This article first appeared in Russell Investments‘ Communiqué. It is reposted here with permission.
This short article explores this notion and concludes that this isn’t necessarily the case, as the relevant metric is real (inflation-adjusted) returns rather than headline, nominal numbers.
Further, it demonstrates that lower returns might even be preferable after you factor in tax.
Across the world, as central banks sought to stimulate their economies, cash yields fell dramatically in response to the global financial crisis (GFC) and have remained at or near their lows ever since. In the United States, for example, the Federal Funds Rate (the interest rate at which depository organisations lend to each other overnight) fell sharply from approximately 5.25% in the third quarter of 2007 to close to zero in the following 18 months. The rate has reversed slightly in the last two years, to currently sit at approximately 1.25%.
Meanwhile, the Reserve Bank of New Zealand’s Official Cash Rate (OCR) was reduced even more dramatically – from just over 8.25% in mid-2008 to 2.5% in the space of less than 12 months.
While the OCR (the rate the RBNZ charges on overnight loans to banks) was then increased over 2014, it has since retraced and currently sits at just 1.75%. These moves are shown in figure 1.
So what does this mean for those depending on cash returns for their income in retirement? Surely getting, say, 5% is better than, say, 3%? In fact – it depends!
In a neutral state (that is where the central bank is trying to neither stimulate nor dampen economic growth), cash rates broadly comprise compensation for inflation and a margin for credit (and depending on the tenure of the deposit) term risk . That is, inflation is a core component of cash rates. At the same time, inflation also reduces our purchasing power. That is, inflation simultaneously “giveth” and “taketh away”.
It is therefore not nominal, but real cash returns investors should be concerned with. If cash returns are 5% and inflation is, say, 3% this results in an entirely different outcome to the situation where inflation was 1%.
Consider the case of an investor requiring an annual, inflation-adjusted drawdown of $50,000 on their capital of $1,000,000. If inflation is 3% and nominal cash returns are 5% (i.e., 2% real), the investor’s position at the end of each year is as shown in Table 1:
As is evident, in the first year the income is sufficient to meet the drawdown (which, for simplicity only, we have assumed occurs at the end of each year). However, in the second year, the impact of inflation starts to bite and the income is less than the drawdown, meaning that the closing capital is slightly reduced.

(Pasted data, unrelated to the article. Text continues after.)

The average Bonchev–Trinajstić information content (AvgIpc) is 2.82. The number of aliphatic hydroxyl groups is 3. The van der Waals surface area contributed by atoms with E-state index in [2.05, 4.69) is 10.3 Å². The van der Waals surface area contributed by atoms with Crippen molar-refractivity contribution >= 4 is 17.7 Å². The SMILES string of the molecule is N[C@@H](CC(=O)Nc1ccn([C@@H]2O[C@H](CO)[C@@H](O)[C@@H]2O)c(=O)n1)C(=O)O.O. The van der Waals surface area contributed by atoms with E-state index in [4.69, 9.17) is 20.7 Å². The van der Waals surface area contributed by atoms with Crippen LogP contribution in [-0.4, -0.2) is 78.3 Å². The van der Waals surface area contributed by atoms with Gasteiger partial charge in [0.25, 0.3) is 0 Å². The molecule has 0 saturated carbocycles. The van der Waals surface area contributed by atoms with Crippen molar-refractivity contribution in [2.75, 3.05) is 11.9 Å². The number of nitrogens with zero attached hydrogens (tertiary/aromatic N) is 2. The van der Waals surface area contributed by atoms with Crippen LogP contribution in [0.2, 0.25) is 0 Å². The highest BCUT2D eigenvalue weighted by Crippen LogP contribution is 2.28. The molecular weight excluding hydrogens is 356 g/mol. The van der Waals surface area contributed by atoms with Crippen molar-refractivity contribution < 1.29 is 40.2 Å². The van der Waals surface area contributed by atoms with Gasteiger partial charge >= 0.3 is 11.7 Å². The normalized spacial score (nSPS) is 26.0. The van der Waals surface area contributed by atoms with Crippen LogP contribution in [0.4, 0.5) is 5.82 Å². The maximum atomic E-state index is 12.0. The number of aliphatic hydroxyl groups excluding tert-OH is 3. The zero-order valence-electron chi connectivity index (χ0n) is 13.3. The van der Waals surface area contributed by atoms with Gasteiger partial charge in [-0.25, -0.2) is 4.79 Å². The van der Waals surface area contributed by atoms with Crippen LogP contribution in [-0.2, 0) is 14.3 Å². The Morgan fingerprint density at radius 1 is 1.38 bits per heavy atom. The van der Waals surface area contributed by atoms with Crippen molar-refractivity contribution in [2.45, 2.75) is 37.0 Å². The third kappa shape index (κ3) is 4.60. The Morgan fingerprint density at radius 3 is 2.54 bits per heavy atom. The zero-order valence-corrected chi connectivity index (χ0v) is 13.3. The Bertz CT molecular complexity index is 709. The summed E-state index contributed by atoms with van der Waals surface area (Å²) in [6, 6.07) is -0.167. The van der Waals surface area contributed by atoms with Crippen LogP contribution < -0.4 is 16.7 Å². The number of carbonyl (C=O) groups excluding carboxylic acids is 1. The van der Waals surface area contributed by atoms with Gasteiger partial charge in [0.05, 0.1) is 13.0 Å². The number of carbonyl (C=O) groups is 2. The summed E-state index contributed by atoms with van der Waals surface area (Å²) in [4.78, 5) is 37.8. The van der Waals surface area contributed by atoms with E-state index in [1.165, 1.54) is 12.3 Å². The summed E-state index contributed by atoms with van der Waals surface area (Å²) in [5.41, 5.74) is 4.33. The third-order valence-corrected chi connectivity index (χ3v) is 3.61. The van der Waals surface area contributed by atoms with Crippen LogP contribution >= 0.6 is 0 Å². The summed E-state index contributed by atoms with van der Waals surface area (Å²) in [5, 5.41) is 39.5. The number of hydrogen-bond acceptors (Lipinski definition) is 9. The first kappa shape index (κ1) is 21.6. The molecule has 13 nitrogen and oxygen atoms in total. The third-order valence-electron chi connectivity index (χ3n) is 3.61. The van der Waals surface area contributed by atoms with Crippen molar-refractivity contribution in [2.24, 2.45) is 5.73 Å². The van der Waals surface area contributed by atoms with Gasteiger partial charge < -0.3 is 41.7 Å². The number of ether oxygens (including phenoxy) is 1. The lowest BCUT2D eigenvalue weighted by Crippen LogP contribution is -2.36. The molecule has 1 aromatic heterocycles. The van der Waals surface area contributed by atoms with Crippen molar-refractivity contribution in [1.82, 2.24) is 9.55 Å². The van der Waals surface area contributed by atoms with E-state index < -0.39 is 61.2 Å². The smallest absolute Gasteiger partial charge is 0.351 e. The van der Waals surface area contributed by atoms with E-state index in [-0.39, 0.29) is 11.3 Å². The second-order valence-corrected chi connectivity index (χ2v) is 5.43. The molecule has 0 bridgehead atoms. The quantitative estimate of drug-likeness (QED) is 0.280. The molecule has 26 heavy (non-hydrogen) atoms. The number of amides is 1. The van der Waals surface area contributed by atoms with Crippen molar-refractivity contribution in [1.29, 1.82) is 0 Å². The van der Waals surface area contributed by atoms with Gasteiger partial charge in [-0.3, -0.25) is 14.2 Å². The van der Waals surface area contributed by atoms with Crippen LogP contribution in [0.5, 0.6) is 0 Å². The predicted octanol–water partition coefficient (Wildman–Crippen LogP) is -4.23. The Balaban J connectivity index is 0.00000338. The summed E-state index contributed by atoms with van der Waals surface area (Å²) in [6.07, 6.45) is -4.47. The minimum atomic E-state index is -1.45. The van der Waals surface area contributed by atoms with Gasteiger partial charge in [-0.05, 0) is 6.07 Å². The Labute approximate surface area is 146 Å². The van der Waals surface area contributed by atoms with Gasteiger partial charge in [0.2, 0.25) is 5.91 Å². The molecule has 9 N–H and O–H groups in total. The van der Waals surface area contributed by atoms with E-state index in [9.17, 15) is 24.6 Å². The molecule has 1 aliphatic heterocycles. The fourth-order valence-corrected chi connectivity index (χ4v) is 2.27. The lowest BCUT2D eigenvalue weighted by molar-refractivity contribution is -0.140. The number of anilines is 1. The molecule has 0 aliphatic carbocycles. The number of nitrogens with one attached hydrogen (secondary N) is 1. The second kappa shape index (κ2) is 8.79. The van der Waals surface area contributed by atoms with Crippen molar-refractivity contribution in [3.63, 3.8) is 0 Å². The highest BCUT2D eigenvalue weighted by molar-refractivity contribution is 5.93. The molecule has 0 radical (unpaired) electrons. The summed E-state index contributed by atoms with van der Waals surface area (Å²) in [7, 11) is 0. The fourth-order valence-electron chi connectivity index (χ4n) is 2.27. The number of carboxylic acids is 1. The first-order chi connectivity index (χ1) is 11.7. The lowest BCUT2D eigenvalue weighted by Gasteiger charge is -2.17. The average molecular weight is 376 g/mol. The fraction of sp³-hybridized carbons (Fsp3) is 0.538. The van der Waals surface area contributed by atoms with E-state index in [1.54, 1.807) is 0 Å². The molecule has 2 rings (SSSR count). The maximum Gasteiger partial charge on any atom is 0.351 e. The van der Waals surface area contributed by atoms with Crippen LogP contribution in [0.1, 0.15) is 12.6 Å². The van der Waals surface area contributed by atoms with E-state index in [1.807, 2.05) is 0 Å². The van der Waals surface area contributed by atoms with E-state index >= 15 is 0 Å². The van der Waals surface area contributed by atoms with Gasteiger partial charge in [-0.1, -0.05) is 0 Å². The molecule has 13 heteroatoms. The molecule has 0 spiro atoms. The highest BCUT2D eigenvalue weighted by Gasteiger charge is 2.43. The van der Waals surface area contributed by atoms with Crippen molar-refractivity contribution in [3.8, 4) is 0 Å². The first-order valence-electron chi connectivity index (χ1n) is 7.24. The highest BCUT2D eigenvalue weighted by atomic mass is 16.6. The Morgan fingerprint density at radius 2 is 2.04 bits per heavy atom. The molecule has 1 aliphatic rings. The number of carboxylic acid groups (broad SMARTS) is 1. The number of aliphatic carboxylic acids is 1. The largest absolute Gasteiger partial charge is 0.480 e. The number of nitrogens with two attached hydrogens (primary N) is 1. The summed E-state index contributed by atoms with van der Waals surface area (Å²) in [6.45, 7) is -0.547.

The rate of decline in capital accelerates over time, such that it is nearly exhausted by the end of year 26.
What if inflation had been 1% and, retaining the same margin as above, nominal cash returns were 3%. The investor’s position at the end of each year is as shown in Table 2:
As is evident, in the first year the income is insufficient to meet the drawdown and the closing capital has reduced quite markedly. The reduction in capital from year 2 is further impacted by inflation. However, relative to the earlier example, inflation has a much smaller part to play.
Moving forward, we see that capital is, once again, all but exhausted at the end of year 26. While the investor’s remaining capital at that point is lower than in the earlier example, the difference is not that material – in both cases his capital lasts just over 26 years.
The above examples show that despite materially different nominal cash returns, the investor would be more or less indifferent if we assume that the real cash returns are the same in both cases.
Further, there’s a twist – tax! It is nominal, rather than real, cash returns that are taxed. That is, both the inflation and margin components of cash returns are taxed. As inflation increases, so does the amount of tax payable. Let’s look again at the above examples after allowing for a tax rate of, say, 20%.
Unsurprisingly, tax has worsened the investor’s position, with her capital now all but exhausted at the end of year 23 (rather than year 26).
While the investor’s position is understandably less favourable than was the case when we ignored tax, she is now slightly better off than in the 3% inflation example. That is, if we assume the same real cash rates in both cases, the investor is actually better off in the low return environment after allowing for tax! In our first example, tax accounted for 1% (20% of 5%) of the return. The effective real return was therefore 1% (2% margin less 1% tax). In the second example, tax accounted for only 0.6% (20% of 3%) of the return. The effective real return was a healthier 1.4% (2% margin less 0.6% tax).
This short paper has demonstrated that low cash yields do not necessarily spell potential disaster for retirees depending on bank (and similar) deposits for their income. Real, rather than nominal, cash returns are what is key. Assuming the same real yield, investors should be largely indifferent to changing nominal cash rates. Further, when we take tax into account, low nominal cash rates might actually be preferable.
Andrew Johnson is a senior portfolio manager for Russell Investments based in Wellington. This article first appeared in Russell Investments’ Communiqué. It is reposted here with permission.